We know that the future of coal will be front of mind in the upcoming Upper Hunter by-election, but what about the future of farming? Whether it's from renewable or traditional sources, energy generation will still need to coexist with agriculture - another of the Upper Hunter's economic 'engines'.
Land use planning will be one of the key battlegrounds for farming over the coming decade. With five new Renewable Energy Zones (REZs) on the horizon in NSW, farmers need assurance that the state's most productive land will be preserved for agriculture.
Whilst welcomed, a sharpened focus on renewable energy means farmers face potential land fragmentation, operational limitations, and even land devaluations. Political leaders and decision-makers will play a critical role in shaping how land will be used to house new linear infrastructure such as gridlines and gas and water pipelines, or the expansion of existing energy sources.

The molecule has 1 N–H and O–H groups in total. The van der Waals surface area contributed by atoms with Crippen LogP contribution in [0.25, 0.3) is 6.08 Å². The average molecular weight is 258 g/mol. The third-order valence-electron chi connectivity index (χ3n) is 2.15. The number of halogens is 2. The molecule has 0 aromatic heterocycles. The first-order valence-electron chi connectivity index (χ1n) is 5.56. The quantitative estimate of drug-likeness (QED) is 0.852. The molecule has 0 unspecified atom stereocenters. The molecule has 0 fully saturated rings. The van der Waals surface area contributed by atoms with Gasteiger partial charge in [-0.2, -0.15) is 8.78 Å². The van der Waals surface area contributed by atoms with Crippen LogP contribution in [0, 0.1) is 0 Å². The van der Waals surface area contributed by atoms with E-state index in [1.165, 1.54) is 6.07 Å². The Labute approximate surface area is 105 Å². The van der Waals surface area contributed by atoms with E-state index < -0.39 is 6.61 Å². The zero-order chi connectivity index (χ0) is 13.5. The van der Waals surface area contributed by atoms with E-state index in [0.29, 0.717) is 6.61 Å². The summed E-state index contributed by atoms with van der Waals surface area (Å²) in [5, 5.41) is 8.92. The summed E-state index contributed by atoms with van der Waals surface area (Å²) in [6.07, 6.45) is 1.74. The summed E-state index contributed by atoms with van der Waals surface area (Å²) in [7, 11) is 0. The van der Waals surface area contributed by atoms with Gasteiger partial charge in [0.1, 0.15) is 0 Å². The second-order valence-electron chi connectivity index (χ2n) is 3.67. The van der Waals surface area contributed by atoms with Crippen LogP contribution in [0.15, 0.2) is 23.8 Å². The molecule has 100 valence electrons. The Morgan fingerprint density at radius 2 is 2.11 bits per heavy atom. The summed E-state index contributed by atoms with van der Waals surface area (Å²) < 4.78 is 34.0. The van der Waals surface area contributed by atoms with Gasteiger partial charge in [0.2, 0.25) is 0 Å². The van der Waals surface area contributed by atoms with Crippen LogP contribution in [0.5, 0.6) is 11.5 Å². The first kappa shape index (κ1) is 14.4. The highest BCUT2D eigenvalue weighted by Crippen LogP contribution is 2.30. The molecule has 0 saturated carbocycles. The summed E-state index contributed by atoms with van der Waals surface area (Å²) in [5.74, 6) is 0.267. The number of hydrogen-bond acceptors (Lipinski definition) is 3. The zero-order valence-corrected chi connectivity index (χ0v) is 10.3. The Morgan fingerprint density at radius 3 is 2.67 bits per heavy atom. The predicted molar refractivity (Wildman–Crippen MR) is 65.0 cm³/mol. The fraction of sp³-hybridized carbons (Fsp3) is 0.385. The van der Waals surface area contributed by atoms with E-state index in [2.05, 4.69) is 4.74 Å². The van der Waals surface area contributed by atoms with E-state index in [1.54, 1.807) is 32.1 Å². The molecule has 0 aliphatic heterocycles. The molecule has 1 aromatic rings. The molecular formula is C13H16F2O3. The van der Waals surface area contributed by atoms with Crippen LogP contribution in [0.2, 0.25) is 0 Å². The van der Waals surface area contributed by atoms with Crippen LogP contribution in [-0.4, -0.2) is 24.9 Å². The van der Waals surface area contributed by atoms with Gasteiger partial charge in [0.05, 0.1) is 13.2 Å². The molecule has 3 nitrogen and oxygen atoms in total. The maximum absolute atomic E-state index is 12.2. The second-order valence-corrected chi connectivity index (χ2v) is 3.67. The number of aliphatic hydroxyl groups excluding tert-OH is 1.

Infrastructure developers will be motivated by cost and efficiency shortcuts, but strong political leadership can ensure that when gas, power and mining are considered, the finite resources that underpin food and fibre production will be protected. Our best agricultural land should never be subject to erosion for the short term profits or convenience of those involved in planning and constructing infrastructure.
Politicians and decision-makers will need to wrestle with mounting pressure to transition to renewable energy sources while also safeguarding jobs and protecting regional communities. We urge them to always consider the long-term future of regional NSW's economic backbone, agriculture. Without it, there will be fewer regional towns to light.
Agriculture and energy generation can coexist. But a smart planning system is foundational to the two functioning in harmony. We look forward to meeting the candidates of the Upper Hunter by-election and learning their position on issues pertinent to agriculture, including land-use planning.
- James Jackson, NSW Farmers Association president